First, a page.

Updated: 12/13/2012 8:51 AM
Created: 12/12/2012 11:38 AM KSTP.com
By: Phil Malat
Gov. Mark Dayton provided Zygi Wilf and the Minnesota Vikings with a golden opportunity to strengthen their image within the state. The opportunity in question was provided in the Governor’s November 13, 2012 letter which questioned the motivation behind the team exploring the establishment of personal seat licensing fees on Viking season ticket holders.
The Governor views this action as a ploy to lessen the Viking’s financial commitment to the construction of the new stadium.
In the Governor’s mind the “stadium builder’s licenses” language in the agreement was never intended to extend to the creation of personal seat licensing fees to create an additional financial burden on Minnesota citizens beyond the $498 million taxpayer commitment made by the state and the city of Minneapolis.
The Viking response to the Governor’s stern letter stated; “The stadium bill…includes provisions that expressly authorize the sale of stadium builder’s licenses and include the proceeds of any sale in the project budget.” Basically the Viking told the Governor they will interpret the licensing provision in their contractual agreement with the state anyway they see fit.
The Vikings response is most perplexing because they had several other options they could have employed.
For example, they could have responded by stating the personal seat licensing fees would be used to offset or alleviate their long held concern over the additional financial burden of playing their games at the University of Minnesota while the new facility is under construction.
It will cost the Vikings $250,000 per game as well as an additional $50,000 per game for concessions and sponsorship revenue. That total will equal $3 million per NFL season played at the U. They could have also pointed out that a portion of this money will be used to install heating coils under the playing surface at the university which will continue to benefit the school long after they move into their new facility.
Or they could have said that because of the additional $477 million commitment they are concerned about being able to maintain their current generous level of charitable contributions within the state; or that they are concerned about the future salary structure and income levels for their support and administrative personnel; or that they would use the personal seat licensing fees to aid them in a determination as to the feasibility of turning the cover on the new stadium into a retractable roof.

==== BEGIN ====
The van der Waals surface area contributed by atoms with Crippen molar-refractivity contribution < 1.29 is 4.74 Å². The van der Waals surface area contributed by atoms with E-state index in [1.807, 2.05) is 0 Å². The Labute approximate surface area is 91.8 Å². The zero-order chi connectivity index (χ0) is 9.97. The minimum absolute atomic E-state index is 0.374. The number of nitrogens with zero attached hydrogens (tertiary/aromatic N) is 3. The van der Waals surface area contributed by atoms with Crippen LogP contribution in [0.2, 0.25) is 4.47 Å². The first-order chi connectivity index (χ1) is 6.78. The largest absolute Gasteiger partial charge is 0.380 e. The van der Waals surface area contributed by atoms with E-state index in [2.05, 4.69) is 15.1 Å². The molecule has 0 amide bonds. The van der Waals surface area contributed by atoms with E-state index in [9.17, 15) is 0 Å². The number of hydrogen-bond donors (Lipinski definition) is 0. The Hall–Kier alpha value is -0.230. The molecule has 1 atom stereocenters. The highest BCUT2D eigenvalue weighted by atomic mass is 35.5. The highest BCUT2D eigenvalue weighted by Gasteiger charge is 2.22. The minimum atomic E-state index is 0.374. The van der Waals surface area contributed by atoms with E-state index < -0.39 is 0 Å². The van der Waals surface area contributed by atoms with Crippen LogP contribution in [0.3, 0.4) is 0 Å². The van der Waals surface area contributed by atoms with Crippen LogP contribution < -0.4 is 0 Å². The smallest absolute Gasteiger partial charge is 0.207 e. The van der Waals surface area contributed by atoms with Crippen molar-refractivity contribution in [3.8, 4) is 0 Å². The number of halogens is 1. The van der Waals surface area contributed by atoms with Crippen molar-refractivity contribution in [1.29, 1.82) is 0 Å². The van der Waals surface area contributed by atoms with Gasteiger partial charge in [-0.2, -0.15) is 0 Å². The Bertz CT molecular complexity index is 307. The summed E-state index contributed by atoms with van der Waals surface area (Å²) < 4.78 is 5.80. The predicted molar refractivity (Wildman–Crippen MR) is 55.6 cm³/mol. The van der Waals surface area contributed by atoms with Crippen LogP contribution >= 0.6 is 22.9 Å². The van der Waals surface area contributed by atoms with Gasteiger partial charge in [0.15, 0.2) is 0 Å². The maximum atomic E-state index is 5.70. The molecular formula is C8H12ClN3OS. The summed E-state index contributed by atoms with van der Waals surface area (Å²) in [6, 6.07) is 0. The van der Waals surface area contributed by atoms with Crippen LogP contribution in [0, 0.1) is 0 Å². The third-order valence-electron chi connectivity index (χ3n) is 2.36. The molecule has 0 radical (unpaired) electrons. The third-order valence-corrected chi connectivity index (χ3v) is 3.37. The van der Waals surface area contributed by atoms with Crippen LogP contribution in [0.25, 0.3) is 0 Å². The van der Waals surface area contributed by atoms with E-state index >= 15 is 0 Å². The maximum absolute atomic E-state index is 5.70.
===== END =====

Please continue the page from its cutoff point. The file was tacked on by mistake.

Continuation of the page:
The construction cost objection here could have been deflected by pointing out that this is additional construction that goes beyond the projected $975 million cost and beyond the Vikings $477 million commitment and therefore the fees collected would not be reducing the size of the Vikings promised obligation.
Any or all of this and more the Vikings could have said but instead they fumbled the ball away on their own goal line with a terse; “The stadium bill,… includes provisions that expressly authorize the sale of stadium builder’s licenses and include the proceeds of any sale in the project budget” - and in doing so, contributed mightily to the Governor’s conception or misconception that they are gaming the system for selfish gain.
The Vikings kicked away a golden opportunity to demonstrate their value to the general public, whose money they want so badly. There is of course the diehard sports fan portion of that general public. Those folks have long since demonstrated it would make no difference to them if the Vikings behaved as badly as Enron did. This certainly helps explain the nature of the Vikings response and more importantly explains why the Vikings have such a proud and confident demeanor even in spite of their less than stellar off field performance.
Phil Malat is a columnist for KSTP.com.